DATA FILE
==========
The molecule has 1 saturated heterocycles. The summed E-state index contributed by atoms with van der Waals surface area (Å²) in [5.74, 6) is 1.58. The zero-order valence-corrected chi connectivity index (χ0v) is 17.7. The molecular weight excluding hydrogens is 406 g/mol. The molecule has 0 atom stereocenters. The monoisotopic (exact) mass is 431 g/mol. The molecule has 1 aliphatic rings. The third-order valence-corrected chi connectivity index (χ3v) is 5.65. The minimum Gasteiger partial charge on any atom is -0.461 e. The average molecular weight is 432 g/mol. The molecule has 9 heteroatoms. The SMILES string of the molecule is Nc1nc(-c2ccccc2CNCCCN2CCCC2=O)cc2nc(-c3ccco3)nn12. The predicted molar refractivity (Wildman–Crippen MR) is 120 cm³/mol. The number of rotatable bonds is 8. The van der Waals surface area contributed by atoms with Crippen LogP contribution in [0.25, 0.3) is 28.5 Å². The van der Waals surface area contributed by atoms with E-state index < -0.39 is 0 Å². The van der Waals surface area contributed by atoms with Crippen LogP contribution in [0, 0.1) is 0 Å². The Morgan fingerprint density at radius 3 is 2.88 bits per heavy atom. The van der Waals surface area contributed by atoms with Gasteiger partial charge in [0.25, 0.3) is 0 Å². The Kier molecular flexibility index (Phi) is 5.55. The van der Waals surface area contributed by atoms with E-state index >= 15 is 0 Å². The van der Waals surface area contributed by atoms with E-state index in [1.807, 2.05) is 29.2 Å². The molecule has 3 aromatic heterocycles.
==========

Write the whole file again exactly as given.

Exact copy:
The molecule has 1 saturated heterocycles. The summed E-state index contributed by atoms with van der Waals surface area (Å²) in [5.74, 6) is 1.58. The zero-order valence-corrected chi connectivity index (χ0v) is 17.7. The molecular weight excluding hydrogens is 406 g/mol. The molecule has 0 atom stereocenters. The monoisotopic (exact) mass is 431 g/mol. The molecule has 1 aliphatic rings. The third-order valence-corrected chi connectivity index (χ3v) is 5.65. The minimum Gasteiger partial charge on any atom is -0.461 e. The average molecular weight is 432 g/mol. The molecule has 9 heteroatoms. The SMILES string of the molecule is Nc1nc(-c2ccccc2CNCCCN2CCCC2=O)cc2nc(-c3ccco3)nn12. The predicted molar refractivity (Wildman–Crippen MR) is 120 cm³/mol. The number of rotatable bonds is 8. The van der Waals surface area contributed by atoms with Crippen LogP contribution in [0.25, 0.3) is 28.5 Å². The van der Waals surface area contributed by atoms with E-state index < -0.39 is 0 Å². The van der Waals surface area contributed by atoms with Crippen LogP contribution in [0, 0.1) is 0 Å². The Morgan fingerprint density at radius 3 is 2.88 bits per heavy atom. The van der Waals surface area contributed by atoms with Gasteiger partial charge in [0.25, 0.3) is 0 Å². The Kier molecular flexibility index (Phi) is 5.55. The van der Waals surface area contributed by atoms with E-state index >= 15 is 0 Å². The van der Waals surface area contributed by atoms with E-state index in [1.807, 2.05) is 29.2 Å². The molecule has 3 aromatic heterocycles.